Source: Bigcharts
Click to enlarge

Both stocks made highs around September last year. After correcting, subsequent rallies failed to beat those highs, and now prices are making new lows in unison.

That tells you the cycle has peaked. It doesn’t tell you about the severity of the coming slowdown, but buying here on the expectation of picking up a bargain is a low probability play.

The other thing spooking investors yesterday was a report that highlighted the upcoming threat of Amazon’s entry into Australia.

This is the double-edged sword of the RBA’s easy money policy. Both HVN and JBH earn attractive rates of return on invested capital. That’s an enticement to competitors to come and get a piece of the action.

Given Amazon’s business model, meaning it doesn’t have to have a physical (and costly) shop front presence to compete against the incumbents, it stands to earn very attractive rates of return.

And that will be to the long term detriment of the other players. They’re all pretty much selling the same thing. They compete on price, and not much else. The player with the lowest costs is able to offer the lowest prices, which increases turnover, scale, and profitability.

With interest rates at the bottom and starting to creep higher, and increased competition on the way via Amazon, you need to be wary of investing in the retail space right now.

Last week’s ordinary result from Myer [ASX:MYR] is indicative of that. Private equity sold Myer to investors at a share price of $4.10 in late 2009. It slumped on the first day of listing and has never seen that price again.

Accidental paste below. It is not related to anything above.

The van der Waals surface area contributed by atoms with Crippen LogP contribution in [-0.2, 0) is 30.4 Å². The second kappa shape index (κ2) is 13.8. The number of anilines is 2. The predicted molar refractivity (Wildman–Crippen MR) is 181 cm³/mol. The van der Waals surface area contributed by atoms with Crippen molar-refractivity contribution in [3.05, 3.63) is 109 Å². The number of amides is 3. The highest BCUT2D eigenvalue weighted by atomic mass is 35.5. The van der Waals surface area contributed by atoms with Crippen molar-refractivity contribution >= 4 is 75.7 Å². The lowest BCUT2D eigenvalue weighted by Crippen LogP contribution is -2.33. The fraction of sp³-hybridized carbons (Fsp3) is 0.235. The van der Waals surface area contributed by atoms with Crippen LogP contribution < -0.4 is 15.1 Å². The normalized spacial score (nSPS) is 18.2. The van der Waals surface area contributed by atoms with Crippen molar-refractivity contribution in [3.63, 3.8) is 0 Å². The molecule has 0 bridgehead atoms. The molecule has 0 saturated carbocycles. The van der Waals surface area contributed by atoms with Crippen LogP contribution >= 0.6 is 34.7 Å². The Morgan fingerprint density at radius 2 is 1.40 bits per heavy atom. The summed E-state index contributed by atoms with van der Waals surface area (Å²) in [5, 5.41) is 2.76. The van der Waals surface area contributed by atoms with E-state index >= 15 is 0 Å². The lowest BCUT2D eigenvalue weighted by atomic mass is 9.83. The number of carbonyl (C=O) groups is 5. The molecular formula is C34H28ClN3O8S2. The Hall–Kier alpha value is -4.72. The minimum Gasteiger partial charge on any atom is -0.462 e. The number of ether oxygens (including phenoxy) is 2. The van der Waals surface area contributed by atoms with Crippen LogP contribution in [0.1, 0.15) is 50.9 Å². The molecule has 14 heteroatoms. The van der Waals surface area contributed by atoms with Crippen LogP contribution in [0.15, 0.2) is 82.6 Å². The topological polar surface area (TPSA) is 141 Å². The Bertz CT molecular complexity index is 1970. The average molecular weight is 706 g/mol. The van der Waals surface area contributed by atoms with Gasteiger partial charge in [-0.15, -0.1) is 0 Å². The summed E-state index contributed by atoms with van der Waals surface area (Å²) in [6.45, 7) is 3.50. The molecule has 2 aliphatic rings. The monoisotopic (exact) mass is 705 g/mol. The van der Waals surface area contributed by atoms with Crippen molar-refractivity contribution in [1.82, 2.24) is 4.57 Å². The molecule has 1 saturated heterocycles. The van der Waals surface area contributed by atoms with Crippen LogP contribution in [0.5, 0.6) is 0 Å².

The stock hit a low of 85 cents in September 2015, and is now trading around $1.10. That’s a 73% hit for initial investors, not including dividends.

Buying large companies from private equity is rarely a good idea. There’s a reason they want to sell…

Regards,
Greg

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Greg Canavan is a Feature Editor at Money Morning and Head of Research at Fat Tail Investment Research.

He likes to promote a seemingly weird investment philosophy based on the old adage that ‘ignorance is bliss’.

That is, investing in the Information Age means you have all the information you need at your fingertips. But how useful is this information? Much of it is noise and serves to confuse, rather than inform, investors.

And, through the process of confirmation bias, you tend to read what you already agree with. As a result, you often only think you know that you know what is going on. But, the fact is, you really don’t know. No one does. The world is far too complex to understand.

When you accept this, your newfound ignorance becomes a formidable investment weapon. That’s because you’re not a slave to your emotions and biases.

Greg puts this philosophy into action as the Editor of Crisis & Opportunity. As the name suggests, Greg sees opportunity in a crisis. To find the opportunities, he uses a process called the ‘Fusion Method’, which combines traditional valuation techniques with charting analysis.

Read correctly, a chart contains all the information you need. It contains no opinions or emotion. Combine that with traditional stock analysis and you have a robust stock-selection strategy.

With Greg’s help, you can implement a long-term wealth-building strategy into your financial planning, be better prepared for the financial challenges ahead, and stop making the basic, costly mistakes that most private investors do every time they buy a stock.

To find out more about Greg’s investing style and his financial worldview, take out a free subscription to Money Morning here.

And to discover more about Greg’s ‘ignorance is bliss’ investment strategy and the Fusion Method of investing, take out a 30-day trial to his value investing service Crisis & Opportunity here.